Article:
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SpaceX's Dragon cargo capsule in the Pacific Ocean   (Source: Michael Altenhofen)
SpaceX will now look forward to hearing from NASA about 12 additional missions to the ISS

SpaceX's Dragon cargo capsule has successfully completed its first trip to the International Space Station (ISS) with a splash in the Pacific Ocean.

"Welcome home, baby," said Elon Musk, SpaceX CEO. "It's like seeing your kid come home."

SpaceX is now the first private rocket company to send a spacecraft to the ISS since NASA retired its space shuttle fleet last year, leaving U.S. astronauts to depend on Russia when it came to space transportation.

After the space shuttle fleet's retirement, SpaceX stepped in with its Dragon cargo capsule and Falcon 9 rocket to lift supplies to the ISS. After a few delays throughout the first few months of this year, the Dragon made its way to the ISS at 3:44 a.m. on May 22. It launched from Cape Canaveral, Florida along with the Falcon 9 rocket with intentions of delivering supplies to the ISS. 

On May 25, the Dragon finally made it to the ISS after passing a series of tests. The Dragon attached to the ISS at 12:02 p.m. that day.

From there, the Dragon delivered 674 pounds of food, clothing and other supplies as well as 271 pounds of cargo bags, 46 pounds of science experiments, and 22 pounds of computer equipment to the ISS.

Today, the Dragon made its way home after detaching from the ISS' robotic arm at 2:29 a.m. PDT. Five hours later, the Dragon used its thrusters to begin slowing down while at 240 miles above the Indian Ocean. At 7:51 a.m. PDT, SpaceX engineers confirmed the beginning of the deorbit burn.

The Dragon then slowly fell out of orbit due to the change in velocity from the burn. It finally splashed down into the Pacific Ocean several hundred miles off the coast of Baja California at 8:42 a.m. PDT. The capsule was recovered by boats and brought to the port of Los Angeles.

From launch to the splashdown, SpaceX's Dragon mission lasted 9 days, 7 hours and 58 minutes.

With the Dragon mission being a success, SpaceX will now look forward to hearing from NASA about 12 additional missions to the ISS. While these missions will be unmanned and sent for the purpose of re-supplying the ISS, SpaceX is currently working on a manned version for carrying astronauts.

This isn't SpaceX's only win of the week. Just yesterday, it was announced that SpaceX and satellite service provider Intelsat reached a commercial agreement for the launch of a Heavy Falcon rocket. The Heavy Falcon is a powerful rocket that represents SpaceX's entry into the heavy lift launch vehicle arena. The Falcon Heavy rocket can carry satellites and other spacecraft weighing over 53 metric tons to Low Earth Orbit.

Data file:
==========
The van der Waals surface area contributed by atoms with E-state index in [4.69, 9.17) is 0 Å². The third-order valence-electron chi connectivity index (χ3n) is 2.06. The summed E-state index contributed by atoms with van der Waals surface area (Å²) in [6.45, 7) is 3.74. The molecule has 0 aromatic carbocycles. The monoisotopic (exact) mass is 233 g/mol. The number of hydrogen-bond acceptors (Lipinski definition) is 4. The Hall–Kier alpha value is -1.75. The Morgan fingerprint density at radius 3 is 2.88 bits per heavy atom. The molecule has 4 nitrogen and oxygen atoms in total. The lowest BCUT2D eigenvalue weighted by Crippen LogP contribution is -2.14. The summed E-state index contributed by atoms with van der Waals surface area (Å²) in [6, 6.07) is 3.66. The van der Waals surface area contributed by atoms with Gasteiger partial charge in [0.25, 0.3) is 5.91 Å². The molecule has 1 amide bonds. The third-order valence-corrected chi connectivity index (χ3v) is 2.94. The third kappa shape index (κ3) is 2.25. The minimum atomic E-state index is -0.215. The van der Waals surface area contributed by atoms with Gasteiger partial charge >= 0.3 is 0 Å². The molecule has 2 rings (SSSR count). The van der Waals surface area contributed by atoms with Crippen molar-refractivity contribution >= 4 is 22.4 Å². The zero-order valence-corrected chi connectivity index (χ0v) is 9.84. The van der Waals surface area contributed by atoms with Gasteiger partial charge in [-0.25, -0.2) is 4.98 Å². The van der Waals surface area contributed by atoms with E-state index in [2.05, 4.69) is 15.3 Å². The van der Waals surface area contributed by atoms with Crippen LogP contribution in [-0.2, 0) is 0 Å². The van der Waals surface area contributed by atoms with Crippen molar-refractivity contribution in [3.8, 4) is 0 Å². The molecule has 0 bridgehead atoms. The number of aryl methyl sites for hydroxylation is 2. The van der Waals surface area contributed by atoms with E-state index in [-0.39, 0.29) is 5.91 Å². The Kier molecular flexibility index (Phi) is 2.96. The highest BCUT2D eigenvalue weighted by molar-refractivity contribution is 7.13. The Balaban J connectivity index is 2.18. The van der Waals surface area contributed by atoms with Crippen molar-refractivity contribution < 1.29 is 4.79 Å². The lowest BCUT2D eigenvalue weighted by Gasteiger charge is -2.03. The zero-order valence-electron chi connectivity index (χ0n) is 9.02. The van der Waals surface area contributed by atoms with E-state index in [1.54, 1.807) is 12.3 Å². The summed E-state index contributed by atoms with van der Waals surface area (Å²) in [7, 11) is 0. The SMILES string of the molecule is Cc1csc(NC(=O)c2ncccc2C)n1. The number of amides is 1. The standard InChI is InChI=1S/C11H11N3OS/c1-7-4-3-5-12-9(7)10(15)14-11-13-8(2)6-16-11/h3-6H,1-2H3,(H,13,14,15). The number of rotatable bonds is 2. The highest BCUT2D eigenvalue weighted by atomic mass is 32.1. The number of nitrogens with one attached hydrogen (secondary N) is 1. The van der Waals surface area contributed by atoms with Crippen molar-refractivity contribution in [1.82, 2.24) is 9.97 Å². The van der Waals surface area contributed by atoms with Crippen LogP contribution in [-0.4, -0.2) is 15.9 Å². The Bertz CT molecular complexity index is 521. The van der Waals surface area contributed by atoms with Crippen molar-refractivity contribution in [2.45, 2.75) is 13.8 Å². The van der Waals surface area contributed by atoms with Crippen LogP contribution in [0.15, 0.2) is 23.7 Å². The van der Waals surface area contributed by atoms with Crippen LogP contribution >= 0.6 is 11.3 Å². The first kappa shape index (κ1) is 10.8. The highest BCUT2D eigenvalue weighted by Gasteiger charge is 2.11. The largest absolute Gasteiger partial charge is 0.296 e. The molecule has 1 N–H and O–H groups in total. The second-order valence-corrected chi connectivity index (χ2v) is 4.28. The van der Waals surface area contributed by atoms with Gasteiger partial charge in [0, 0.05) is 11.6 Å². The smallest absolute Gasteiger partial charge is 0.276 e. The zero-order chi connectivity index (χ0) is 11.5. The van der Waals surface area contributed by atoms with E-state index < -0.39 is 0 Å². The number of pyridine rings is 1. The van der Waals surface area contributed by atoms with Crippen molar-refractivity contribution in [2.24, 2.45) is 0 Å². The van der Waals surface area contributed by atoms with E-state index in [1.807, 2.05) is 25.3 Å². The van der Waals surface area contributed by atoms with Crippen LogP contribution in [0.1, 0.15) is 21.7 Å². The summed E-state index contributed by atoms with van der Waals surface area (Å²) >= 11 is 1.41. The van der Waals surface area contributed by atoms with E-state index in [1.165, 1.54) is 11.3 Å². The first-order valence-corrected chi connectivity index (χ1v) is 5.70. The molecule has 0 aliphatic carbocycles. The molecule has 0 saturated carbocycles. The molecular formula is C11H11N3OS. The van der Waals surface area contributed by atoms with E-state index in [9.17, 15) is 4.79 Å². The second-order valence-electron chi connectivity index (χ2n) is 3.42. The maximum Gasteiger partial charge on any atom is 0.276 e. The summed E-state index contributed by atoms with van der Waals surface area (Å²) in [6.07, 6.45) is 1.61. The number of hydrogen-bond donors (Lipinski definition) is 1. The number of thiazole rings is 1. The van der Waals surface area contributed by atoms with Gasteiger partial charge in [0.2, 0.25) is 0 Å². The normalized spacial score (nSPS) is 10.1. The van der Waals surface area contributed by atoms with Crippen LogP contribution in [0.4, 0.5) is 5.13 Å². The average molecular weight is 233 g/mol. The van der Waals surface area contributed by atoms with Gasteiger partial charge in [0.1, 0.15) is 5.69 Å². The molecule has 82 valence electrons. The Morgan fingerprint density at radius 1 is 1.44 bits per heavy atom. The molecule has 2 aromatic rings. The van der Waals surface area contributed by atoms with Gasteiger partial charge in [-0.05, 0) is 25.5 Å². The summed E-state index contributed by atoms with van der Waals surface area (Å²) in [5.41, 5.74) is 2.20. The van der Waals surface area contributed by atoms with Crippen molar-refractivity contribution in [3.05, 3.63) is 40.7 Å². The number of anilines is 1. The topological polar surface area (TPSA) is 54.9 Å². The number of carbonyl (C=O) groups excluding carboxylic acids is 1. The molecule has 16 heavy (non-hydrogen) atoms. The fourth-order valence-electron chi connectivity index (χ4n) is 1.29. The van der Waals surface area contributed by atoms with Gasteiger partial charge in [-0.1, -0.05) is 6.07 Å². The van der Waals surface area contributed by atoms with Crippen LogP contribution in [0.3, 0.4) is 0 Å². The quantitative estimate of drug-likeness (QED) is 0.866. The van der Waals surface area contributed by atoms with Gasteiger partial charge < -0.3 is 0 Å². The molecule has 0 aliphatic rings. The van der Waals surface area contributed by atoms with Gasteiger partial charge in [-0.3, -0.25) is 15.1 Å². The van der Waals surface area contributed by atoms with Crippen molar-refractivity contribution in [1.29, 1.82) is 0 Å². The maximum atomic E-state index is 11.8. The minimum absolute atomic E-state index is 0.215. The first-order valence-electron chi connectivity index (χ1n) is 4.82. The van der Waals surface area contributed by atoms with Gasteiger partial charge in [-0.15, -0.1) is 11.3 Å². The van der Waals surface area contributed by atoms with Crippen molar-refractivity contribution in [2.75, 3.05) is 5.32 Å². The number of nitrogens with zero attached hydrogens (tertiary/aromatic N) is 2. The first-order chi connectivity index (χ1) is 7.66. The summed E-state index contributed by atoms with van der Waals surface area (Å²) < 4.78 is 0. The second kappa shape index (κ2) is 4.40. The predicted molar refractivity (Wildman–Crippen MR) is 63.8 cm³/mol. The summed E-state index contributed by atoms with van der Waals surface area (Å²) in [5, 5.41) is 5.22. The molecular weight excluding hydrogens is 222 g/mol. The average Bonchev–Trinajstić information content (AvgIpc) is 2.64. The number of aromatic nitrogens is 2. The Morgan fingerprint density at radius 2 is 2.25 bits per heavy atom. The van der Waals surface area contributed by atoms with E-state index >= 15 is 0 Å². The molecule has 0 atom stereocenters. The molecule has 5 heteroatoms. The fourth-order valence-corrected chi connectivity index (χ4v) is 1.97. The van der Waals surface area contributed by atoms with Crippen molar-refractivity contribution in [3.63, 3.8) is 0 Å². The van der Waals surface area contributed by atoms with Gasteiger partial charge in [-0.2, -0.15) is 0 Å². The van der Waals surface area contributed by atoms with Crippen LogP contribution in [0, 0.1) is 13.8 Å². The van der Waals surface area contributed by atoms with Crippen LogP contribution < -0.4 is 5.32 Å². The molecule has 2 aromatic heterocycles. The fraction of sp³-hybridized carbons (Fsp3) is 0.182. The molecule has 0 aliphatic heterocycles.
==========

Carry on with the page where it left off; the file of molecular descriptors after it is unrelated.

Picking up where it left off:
Source: SlashGear

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RE: How Much Money is NASA Saving?
By ameriman on 6/1/2012 12:57:46 PM , Rating: 2
The entire 12 COTS resupply flights cost about what ONE SINGLE Shuttle supply flight cost ($1.5 billion)...
The SpaceX vehicles are far more advanced and cost efficient than anything NASA is capable of.
And the new SpaceX Falcon Heavy will cost only $100 million yet launch TWICE the shuttle payload to orbit..

BTW...SLS/Orion is more unneeded, shameless earmarked Congressional pork, targeted to big space shuttle legacy profiteers.
from a Fed Govt already bankrupting us with $16 trillion of debt...

We should be using the advanced, economical SpaceX boosters, dragon and on-orbit assembly/fueling for deep space missions...

RE: How Much Money is NASA Saving?
By geddarkstorm on 6/1/2012 1:45:58 PM , Rating: 2
It's fantastic we have this for 1/10th the cost. But dragon doesn't lift quite as much supplies as a Shuttle. Be interesting to see the exact cost per kg cargo between the two.

With that said, the real comparison for SpaceX would be between its costs and the ULA.

RE: How Much Money is NASA Saving?
By FPP on 6/1/2012 9:41:23 PM , Rating: 3
That's a good question and remember that it's only Spacex who's offered up flat rate launch price of $142 million. (payload extra)The ULA, essentially a monopoly, does not quote open prices for a launch. In addition, the ULA does not have a rocket they can "pre-fire" and/or "hold-on-fire for integrity check" like Spacex. Musk was smart: he studied launches and concluded it's reliablity, not cost, that will sell launches. He's one of the big boys now.

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